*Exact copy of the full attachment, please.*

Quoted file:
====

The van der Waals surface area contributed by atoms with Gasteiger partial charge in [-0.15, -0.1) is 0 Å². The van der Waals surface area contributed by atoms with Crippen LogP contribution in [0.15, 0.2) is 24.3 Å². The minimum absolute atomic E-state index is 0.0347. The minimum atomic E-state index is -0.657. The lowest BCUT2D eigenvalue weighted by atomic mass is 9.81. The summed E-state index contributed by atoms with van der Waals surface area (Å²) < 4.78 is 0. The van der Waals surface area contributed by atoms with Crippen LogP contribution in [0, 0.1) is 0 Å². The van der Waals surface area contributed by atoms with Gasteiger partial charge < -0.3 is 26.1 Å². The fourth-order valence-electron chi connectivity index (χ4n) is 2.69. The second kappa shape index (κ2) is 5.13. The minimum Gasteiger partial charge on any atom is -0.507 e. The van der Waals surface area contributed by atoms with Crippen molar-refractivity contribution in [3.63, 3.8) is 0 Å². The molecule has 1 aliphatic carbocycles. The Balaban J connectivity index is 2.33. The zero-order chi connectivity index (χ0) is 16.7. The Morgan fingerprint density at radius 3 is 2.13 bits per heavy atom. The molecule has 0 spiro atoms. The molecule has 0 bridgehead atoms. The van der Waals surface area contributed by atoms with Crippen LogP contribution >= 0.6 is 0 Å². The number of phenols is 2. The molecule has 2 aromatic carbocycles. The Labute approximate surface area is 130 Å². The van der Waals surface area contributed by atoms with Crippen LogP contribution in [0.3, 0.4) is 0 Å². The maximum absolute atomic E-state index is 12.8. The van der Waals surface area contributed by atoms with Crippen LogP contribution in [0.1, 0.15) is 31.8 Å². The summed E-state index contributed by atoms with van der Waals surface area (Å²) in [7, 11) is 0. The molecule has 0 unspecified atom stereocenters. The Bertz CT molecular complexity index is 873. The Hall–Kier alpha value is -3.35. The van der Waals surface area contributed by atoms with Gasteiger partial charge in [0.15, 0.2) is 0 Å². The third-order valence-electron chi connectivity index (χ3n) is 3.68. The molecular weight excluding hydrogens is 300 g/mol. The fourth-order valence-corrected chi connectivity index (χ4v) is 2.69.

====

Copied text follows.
The van der Waals surface area contributed by atoms with Gasteiger partial charge in [-0.15, -0.1) is 0 Å². The van der Waals surface area contributed by atoms with Crippen LogP contribution in [0.15, 0.2) is 24.3 Å². The minimum absolute atomic E-state index is 0.0347. The minimum atomic E-state index is -0.657. The lowest BCUT2D eigenvalue weighted by atomic mass is 9.81. The summed E-state index contributed by atoms with van der Waals surface area (Å²) < 4.78 is 0. The van der Waals surface area contributed by atoms with Crippen LogP contribution in [0, 0.1) is 0 Å². The van der Waals surface area contributed by atoms with Gasteiger partial charge < -0.3 is 26.1 Å². The fourth-order valence-electron chi connectivity index (χ4n) is 2.69. The second kappa shape index (κ2) is 5.13. The minimum Gasteiger partial charge on any atom is -0.507 e. The van der Waals surface area contributed by atoms with Crippen molar-refractivity contribution in [3.63, 3.8) is 0 Å². The molecule has 1 aliphatic carbocycles. The Balaban J connectivity index is 2.33. The zero-order chi connectivity index (χ0) is 16.7. The Morgan fingerprint density at radius 3 is 2.13 bits per heavy atom. The molecule has 0 spiro atoms. The molecule has 0 bridgehead atoms. The van der Waals surface area contributed by atoms with Crippen LogP contribution >= 0.6 is 0 Å². The number of phenols is 2. The molecule has 2 aromatic carbocycles. The Labute approximate surface area is 130 Å². The van der Waals surface area contributed by atoms with Crippen LogP contribution in [0.3, 0.4) is 0 Å². The maximum absolute atomic E-state index is 12.8. The van der Waals surface area contributed by atoms with Crippen LogP contribution in [0.1, 0.15) is 31.8 Å². The summed E-state index contributed by atoms with van der Waals surface area (Å²) in [7, 11) is 0. The molecule has 0 unspecified atom stereocenters. The Bertz CT molecular complexity index is 873. The Hall–Kier alpha value is -3.35. The van der Waals surface area contributed by atoms with Gasteiger partial charge in [0.15, 0.2) is 0 Å². The third-order valence-electron chi connectivity index (χ3n) is 3.68. The molecular weight excluding hydrogens is 300 g/mol. The fourth-order valence-corrected chi connectivity index (χ4v) is 2.69.